A third consideration is that disgust may well be innate although it is not present from birth on: Similarly as teeth, beards or the language faculty emerge later in life, the disgust system may also be acquired once a certain developmental stage is reached, possibly in interaction with socialization. This issue is still a matter of debate and requires further research, perhaps employing neuroimaging techniques (e.g., magnetoencephalography for toddlers) to find neurodevelopmental evidence of disgust development in children.
Although the origin of disgust as a strategy to avoid disease-causing organisms is largely uncontroversial, there is less consensus on the function of multiple other domains of disgust which are unrelated to pathogen avoidance, such as the disgust of contact with mates that have low sexual value. The most agreed upon conception is that the different domains of disgust evolved by means of co-option or modification of the original pathogen disgust response, but how precisely this modification has come about is still unclear. Evolutionary scientists have however constructed categorization systems in order to explore the evolutionary function of different disgust domains. Thereby notions of different types of disgust were established, such as “core disgust” with the adaptive function to protect the body and “sexual disgust” with the function of avoiding sexual mates with potentially low fitness.
C. Guardian of the community: Moral disgust
But what about the undeniable feeling of disgust I experience when seeing Scar betray Mufasa in the Lion King? Why do I feel like I contemn Scar for his actions? This type of disgust has been fervently discussed in the scientific literature, and is called moral disgust. It refers to avoidance in response to moral transgressions such as the harming of a person, or deliberate deception. Opposed to other types of disgust, moral disgust is met with far more scepticism and controversy regarding its measurement, function, and even existence. The adaptive problem to be solved by moral disgust is argued to be the signaling to others that the action or person performing the action is condemned, thus enforcing social rules that are agreed upon within a community and protecting social order.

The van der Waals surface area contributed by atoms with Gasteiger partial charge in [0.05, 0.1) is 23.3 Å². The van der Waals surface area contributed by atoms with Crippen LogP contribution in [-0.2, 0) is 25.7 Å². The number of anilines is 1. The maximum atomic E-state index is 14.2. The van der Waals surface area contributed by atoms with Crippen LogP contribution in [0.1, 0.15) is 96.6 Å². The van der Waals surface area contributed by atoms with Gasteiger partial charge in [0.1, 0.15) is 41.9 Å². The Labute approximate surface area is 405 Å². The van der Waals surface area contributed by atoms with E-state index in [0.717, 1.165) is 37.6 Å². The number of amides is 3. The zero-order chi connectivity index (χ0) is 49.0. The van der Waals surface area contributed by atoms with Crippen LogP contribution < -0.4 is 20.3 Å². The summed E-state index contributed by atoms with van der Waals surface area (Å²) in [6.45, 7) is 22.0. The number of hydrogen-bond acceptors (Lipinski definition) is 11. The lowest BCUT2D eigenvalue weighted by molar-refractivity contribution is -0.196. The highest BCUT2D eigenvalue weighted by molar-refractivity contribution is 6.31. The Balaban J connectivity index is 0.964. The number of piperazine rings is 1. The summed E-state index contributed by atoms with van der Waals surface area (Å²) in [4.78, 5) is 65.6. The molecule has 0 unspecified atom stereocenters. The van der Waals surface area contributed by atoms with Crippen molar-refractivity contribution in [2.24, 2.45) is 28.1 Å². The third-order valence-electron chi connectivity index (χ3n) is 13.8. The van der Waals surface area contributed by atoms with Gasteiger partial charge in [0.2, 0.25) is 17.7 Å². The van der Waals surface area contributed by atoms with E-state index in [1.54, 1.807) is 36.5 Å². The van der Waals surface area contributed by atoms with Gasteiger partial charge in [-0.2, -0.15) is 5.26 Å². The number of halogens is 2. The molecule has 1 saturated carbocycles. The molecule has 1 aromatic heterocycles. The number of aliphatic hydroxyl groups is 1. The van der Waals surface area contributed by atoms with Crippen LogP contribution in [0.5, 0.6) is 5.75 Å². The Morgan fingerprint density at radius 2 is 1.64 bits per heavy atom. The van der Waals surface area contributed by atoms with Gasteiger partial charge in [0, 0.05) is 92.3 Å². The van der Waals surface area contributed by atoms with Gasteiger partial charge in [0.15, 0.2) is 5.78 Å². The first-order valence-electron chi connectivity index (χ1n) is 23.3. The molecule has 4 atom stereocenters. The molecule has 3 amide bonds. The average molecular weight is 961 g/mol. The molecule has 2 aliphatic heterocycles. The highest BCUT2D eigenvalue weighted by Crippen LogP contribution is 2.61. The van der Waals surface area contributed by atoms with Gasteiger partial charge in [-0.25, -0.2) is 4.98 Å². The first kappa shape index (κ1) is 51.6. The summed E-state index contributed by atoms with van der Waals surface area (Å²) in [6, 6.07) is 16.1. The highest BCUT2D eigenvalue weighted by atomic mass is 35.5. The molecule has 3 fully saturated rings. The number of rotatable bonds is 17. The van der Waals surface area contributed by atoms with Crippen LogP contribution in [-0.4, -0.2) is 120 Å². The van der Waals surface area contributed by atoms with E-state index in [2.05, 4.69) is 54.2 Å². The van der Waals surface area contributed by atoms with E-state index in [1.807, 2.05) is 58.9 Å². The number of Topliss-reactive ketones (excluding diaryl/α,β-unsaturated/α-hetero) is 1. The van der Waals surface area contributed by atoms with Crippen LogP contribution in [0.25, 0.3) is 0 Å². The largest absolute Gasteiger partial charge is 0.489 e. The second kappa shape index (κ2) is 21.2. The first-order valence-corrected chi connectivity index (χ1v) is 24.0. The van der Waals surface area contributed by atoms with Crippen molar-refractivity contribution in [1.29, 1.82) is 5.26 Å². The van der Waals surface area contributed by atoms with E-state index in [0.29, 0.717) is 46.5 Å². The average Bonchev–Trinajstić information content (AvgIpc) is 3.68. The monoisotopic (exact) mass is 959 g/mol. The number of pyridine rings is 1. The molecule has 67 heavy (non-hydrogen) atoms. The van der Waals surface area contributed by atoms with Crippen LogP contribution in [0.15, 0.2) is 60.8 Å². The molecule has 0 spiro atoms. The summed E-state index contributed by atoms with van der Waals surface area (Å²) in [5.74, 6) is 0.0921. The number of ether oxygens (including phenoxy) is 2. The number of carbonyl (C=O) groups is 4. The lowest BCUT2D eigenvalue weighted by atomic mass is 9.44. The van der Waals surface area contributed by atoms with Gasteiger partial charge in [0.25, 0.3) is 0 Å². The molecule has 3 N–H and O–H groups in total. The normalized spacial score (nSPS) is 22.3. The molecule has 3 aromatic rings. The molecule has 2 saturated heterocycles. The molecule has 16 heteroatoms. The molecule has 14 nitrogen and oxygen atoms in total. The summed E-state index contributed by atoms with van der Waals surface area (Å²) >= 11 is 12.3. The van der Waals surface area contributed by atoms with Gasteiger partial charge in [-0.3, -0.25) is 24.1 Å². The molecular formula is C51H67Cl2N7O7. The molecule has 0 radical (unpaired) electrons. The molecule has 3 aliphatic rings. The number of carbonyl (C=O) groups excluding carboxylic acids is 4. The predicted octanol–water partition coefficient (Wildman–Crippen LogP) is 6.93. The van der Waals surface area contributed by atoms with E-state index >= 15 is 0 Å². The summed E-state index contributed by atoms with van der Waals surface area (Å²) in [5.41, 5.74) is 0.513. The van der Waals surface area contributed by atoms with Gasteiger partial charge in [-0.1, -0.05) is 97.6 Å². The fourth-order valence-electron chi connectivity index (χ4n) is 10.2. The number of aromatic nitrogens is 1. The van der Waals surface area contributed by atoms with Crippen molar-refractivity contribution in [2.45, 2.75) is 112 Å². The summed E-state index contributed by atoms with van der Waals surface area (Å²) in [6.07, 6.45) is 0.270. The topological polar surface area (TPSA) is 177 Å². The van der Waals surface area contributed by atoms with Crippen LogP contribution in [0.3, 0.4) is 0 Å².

The consequences of disgust are social avoidance, and the need for social distance. For this reason moral disgust may also be a cause for exclusion and dehumanization of individuals deemed disgusting. Additionally, there is an intricate relationship between moral disgust and pathogen disgust: People with a high pathogen disgust sensitivity are also prone to high moral disgust sensitivity. Likewise, when people smell a disgusting odor they tend to make more harsh moral judgments, which demonstrates that the mere feeling of pathogen disgust may cause you to judge others more strictly.
What to take from this?
Disgust is one of the most versatile and multi-faceted basic emotions – it can even be elicited by witnessing the betrayal of a Lion King character! Since there is a tight link between oral and moral disgust, understanding the mechanisms of disgust and its adaptive value has crucial consequences for comprehending a myriad of processes as diverse as inter-group dissent about the appropriateness of certain social practices, a society’s particular food aversions, and even political disputes.